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Forward Finite Differene Method

  1. Sep 3, 2011 #1
    1. The problem statement, all variables and given/known data

    For a given function u=u(x,t), start with Taylor series to implement the forward finite difference method to the heat conduction equation in non-dimensional form

    [itex]\frac{\partial u}{\partial t}=\frac{\partial ^2u}{\partial x^2}[/itex]

    by using the following steps:

    a) Obtain the first three truncated terms for each derivative in Eq. (1), using the method discussed in class. Your answer should be in terms of the step sizes [itex]\Delta t[/itex] and [itex]\Delta x[/itex]. Use subscript i for x and superscript n for t to represent the nodes.

    b) From your answers in Part a), determine the order of the truncation error in terms of the step sizes.

    c) As an example, given the function

    [itex]u=(2^x)sin(t)[/itex]

    In which the non-dimensional time t is in radians, calculate the exact value of the truncation error for [itex]\partial u/ \partial t[/itex] at node (i,n+1) where non-dimensional variables have values x=0.22100 and t=1.0472. Use [itex]\Delta t=0.015[/itex] and [itex]\Delta x=0.22[/itex].

    d) Calculate the value of the leading truncated term and compare to the exact value of the truncation error.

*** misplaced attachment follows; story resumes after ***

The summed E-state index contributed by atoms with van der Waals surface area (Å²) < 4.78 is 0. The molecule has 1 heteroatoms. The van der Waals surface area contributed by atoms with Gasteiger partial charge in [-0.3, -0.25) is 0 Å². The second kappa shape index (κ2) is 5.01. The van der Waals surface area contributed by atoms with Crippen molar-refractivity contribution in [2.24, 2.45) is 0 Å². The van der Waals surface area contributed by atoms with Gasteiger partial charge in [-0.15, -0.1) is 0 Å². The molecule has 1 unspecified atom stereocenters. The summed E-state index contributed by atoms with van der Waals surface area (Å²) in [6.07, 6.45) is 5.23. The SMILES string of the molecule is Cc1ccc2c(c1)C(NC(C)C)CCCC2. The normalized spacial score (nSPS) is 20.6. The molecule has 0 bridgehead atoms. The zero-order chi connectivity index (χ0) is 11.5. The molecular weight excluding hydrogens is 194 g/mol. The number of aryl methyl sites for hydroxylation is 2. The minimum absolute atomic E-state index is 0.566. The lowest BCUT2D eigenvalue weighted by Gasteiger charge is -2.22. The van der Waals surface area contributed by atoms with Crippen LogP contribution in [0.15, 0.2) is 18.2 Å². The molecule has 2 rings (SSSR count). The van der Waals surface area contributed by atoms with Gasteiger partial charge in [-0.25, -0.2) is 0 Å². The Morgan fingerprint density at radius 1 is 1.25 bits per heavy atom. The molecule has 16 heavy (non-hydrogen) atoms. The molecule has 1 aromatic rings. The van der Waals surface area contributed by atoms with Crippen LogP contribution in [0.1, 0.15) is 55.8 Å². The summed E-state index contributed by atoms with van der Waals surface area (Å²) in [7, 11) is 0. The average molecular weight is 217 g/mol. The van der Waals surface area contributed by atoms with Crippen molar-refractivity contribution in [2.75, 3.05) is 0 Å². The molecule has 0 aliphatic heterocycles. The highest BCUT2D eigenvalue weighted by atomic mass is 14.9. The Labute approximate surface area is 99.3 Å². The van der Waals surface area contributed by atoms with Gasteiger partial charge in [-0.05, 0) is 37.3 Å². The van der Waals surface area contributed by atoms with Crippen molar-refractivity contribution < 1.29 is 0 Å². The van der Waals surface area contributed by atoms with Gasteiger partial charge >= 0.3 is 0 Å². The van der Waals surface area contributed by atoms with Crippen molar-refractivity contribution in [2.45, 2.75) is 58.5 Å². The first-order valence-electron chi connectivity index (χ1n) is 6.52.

Keep 5 significant digits in your numerical answers.

    2. Relevant equations

    [itex]\frac{\partial u}{\partial t}=\frac{\partial ^2u}{\partial x^2}[/itex]

    Taylor series:

    [itex]u(x_0+\Delta x)=u(x_0)+\frac{\Delta x}{1!}u'(x_0,u(x_0))+\frac{\Delta x^2}{2!}f''(x_0,u(x_0))+\frac{\Delta x^3}{3!}u'''(x_0,u(x_0))+…[/itex]

    3. The attempt at a solution

    I tried to solve this problem a couple times already but upon my last attempt I realized that I was not answering what the problem was asking for. I'm stuck on understanding the part a). Here's what I'm thinking…I'm suppose to take the derivative terms of the Taylor series and substitute in the forward finite difference form for each term. However, the [itex]\Delta x[/itex] terms will cancel. This does not seem correct. I'm not sure what the problem means when it says to start with the Taylor series to implement the forward finite difference method. Also, the first sentence of part a) had me confused. Could someone provide some clarification to this problem so that I may work on the other parts.
     
  2. jcsd
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